In many cases, it's fear.
They're afraid they'll be bad at it, and that they'll be made fun of for being bad at it, so they don't try. This is a society that rips anyone that shows the slightest bit of weakness on a regular basis.
They could also be afraid of what someone (friends, usually) may say if they're interested in something different than what their friends are.
Or they've been told for years and years (at home, mostly) that they're dumb, stupid, useless, good for nothing or worse, so they have zero self esteem. This is VERY prevalent in Title 1 situations.
In some parts of Texas, and in some minority cultures, getting good grades is seen as being "white" and "a sellout" or worse.
It gets worse with gender. For some girls, they're told from birth that their only role on this planet is to be there for a man to make a baby with when he decides he wants one, and so her schooling is unimportant - she'll drop out by the end of 8th grade. In some parts of Latin and South America, it is an extreme exception that girls complete even that much schooling.
Add to that the inherent gender bias against boys in our modern education system - the lack of play, the lack of physical activity, and the forced "sit and get" that is in most classrooms that requires boys to adopt behavior contrary to hormonal desires (kids want to run and play, and boys especially, this is well documented in several studies) and you get boys that are trained from kindergarten to HATE school.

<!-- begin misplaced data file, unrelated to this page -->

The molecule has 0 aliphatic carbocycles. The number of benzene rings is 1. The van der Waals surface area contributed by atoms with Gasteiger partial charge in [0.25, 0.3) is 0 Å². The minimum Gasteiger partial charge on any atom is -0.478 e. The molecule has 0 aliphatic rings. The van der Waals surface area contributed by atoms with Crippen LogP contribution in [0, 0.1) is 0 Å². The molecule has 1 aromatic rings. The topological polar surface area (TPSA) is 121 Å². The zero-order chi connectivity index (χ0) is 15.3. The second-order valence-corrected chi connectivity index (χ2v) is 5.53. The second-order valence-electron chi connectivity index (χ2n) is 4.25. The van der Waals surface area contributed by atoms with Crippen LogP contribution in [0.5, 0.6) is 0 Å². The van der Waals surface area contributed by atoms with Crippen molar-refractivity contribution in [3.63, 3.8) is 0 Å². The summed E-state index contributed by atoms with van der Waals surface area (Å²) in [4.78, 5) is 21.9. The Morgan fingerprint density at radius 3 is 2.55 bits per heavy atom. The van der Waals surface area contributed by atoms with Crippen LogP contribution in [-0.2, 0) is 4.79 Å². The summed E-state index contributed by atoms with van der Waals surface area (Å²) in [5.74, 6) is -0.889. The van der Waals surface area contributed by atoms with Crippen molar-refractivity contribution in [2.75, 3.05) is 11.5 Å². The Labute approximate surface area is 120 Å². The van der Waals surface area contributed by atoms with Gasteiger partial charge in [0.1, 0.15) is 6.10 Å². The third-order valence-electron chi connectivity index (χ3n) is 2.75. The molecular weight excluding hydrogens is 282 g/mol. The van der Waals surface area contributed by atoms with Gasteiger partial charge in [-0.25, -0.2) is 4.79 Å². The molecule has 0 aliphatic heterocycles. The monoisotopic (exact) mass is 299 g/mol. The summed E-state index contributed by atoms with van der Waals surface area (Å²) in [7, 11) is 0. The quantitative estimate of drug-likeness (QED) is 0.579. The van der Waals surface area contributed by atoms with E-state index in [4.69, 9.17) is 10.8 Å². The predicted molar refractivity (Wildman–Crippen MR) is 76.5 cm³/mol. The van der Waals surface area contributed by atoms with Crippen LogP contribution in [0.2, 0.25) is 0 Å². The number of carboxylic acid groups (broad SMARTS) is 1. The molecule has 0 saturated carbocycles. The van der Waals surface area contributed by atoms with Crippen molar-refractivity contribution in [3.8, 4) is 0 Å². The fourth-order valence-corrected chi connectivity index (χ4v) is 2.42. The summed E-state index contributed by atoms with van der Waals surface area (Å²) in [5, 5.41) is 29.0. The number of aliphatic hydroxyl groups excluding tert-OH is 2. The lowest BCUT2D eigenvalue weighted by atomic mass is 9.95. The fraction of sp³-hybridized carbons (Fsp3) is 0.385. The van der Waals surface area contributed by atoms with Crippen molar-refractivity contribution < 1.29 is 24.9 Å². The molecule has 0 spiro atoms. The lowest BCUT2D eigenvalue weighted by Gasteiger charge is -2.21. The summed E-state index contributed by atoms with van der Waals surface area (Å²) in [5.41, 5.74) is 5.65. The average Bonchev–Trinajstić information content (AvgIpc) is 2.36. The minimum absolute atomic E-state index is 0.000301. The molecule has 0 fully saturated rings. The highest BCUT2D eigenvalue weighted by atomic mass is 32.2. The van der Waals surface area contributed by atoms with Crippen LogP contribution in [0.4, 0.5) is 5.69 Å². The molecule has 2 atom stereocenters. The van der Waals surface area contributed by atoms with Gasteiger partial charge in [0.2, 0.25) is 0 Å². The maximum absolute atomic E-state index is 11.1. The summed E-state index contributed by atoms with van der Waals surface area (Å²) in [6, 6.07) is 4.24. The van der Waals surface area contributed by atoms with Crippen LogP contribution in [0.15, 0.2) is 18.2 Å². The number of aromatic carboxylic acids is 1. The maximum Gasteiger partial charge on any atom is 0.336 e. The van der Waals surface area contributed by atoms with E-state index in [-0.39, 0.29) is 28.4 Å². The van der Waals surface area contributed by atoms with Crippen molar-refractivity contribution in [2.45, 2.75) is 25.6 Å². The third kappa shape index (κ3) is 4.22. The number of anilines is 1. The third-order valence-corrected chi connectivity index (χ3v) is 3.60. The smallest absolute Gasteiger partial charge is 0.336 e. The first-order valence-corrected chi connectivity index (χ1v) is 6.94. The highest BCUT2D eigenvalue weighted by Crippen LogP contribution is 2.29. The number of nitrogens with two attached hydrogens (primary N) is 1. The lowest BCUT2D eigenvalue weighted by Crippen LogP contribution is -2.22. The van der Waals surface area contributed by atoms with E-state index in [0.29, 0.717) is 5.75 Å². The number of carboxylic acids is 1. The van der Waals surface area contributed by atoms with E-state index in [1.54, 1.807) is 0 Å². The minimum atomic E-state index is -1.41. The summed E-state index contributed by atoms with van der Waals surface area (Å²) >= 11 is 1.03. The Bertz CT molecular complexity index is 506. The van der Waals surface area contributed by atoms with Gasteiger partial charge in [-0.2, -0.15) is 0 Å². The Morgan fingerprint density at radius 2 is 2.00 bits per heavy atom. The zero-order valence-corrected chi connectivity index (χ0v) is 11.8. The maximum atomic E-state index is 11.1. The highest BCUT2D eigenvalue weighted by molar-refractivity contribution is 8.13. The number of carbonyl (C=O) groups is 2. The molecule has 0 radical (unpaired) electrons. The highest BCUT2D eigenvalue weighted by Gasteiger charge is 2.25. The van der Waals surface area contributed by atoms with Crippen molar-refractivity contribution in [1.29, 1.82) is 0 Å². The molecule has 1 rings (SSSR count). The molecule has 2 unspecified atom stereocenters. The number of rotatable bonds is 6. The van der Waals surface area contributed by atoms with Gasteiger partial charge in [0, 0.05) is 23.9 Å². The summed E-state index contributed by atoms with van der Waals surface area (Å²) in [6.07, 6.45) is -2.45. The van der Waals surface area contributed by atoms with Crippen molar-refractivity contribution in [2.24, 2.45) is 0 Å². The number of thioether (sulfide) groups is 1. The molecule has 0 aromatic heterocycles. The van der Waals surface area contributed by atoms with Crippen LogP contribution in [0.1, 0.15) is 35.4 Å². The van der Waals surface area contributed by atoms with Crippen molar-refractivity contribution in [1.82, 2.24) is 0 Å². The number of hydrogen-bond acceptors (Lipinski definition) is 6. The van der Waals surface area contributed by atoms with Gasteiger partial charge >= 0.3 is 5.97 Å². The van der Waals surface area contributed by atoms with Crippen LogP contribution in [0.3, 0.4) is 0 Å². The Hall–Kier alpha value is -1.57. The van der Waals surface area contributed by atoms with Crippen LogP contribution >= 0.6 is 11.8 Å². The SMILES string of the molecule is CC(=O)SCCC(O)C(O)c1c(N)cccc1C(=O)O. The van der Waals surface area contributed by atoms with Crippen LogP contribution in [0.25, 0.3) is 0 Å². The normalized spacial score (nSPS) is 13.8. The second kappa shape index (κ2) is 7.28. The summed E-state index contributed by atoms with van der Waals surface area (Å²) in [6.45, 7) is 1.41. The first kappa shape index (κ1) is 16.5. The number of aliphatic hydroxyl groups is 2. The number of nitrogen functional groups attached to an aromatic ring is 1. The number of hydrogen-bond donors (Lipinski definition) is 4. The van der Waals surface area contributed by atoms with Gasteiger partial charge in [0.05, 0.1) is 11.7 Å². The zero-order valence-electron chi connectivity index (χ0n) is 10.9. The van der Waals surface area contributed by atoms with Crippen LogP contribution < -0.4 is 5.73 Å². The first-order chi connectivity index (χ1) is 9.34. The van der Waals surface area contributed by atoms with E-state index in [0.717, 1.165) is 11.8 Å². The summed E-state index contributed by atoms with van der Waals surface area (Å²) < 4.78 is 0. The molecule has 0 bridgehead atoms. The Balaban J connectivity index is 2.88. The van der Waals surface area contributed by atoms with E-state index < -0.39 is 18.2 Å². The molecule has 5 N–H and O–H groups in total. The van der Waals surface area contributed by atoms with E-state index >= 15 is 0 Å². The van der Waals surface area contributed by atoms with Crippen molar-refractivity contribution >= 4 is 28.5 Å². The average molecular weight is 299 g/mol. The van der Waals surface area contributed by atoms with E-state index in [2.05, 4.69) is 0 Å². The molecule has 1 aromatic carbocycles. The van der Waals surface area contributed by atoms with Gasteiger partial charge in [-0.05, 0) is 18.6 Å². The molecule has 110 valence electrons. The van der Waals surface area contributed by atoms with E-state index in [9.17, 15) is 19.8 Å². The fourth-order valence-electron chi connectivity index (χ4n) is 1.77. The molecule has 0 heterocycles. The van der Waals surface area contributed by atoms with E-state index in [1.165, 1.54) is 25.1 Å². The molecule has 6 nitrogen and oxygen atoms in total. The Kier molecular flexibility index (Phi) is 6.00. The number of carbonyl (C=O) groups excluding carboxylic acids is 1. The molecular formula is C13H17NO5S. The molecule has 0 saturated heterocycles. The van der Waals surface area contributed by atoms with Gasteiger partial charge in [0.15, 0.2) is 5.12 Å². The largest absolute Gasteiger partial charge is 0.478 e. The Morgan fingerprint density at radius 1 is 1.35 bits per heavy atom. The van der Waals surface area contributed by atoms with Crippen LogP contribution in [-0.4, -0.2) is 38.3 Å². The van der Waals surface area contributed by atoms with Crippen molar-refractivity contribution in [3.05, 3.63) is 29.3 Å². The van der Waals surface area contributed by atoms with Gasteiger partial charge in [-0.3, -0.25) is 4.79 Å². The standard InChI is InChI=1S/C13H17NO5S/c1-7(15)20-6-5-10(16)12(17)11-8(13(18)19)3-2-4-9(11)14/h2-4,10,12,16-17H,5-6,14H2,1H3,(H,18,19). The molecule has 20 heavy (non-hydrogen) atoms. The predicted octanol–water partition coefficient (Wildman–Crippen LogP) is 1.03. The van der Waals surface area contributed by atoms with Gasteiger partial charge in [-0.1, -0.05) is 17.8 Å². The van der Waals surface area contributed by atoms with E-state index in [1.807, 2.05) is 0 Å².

So, you have title 1 students, minorities, minority girls, and many boys that grow up not appreciating our educational paradigm. And we wonder why so many kids struggle in school?
I've had lots of kids who won't learn things even for a grade. To many kids, the desire to do nothing (or unwillingness to put forth any effort) overrides EVERYTHING else, including the desire to get good grades or even pass.
First, SmartMusic was around since the mid-90s (I was an original beta tester). Second, it isn't that band directing has so much as education and accountability has changed. Now, there has to be tons of justification for every point given. That, and kids are different and if it isn't for a grade they (or a large number) won't learn it.
I was discussing grading policies with some band director friends (what else would we do on Corona-break?), and we got to talking about our high school experiences. We were all in high school in the late 90s, early 00s. Several very good high school band programs. None of us could remember any kind of regular tape tests (maybe 1-2 during all-region), chair tests more than 1-2 per year. No SmartMusic - was that even a thing that far back? We did pass-offs during marching season for our section leaders. Everybody got a 97 on their report card unless they skipped a performance - but nobody every skipped a performance.
By the time I went through music school and started teaching, my head director at the time had a comprehensive program of passoffs for marching and concert music. All-Region season included weekly checkpoints on the music (for top band at least). There was a pre-planned curriculum of scales and fundamentals that covered the 3 years of high school band. The biggest part of my job was pulling kids into a practice room one at a time to hear them play their assignments.
I've been through a couple of jobs since then, and every school where I've taught has a system of some sort. Passoffs, recording assignments, SmartMusic, something. Now that I'm the head director myself, I have my own system in place.
Has band directing changed that much in ~20 years?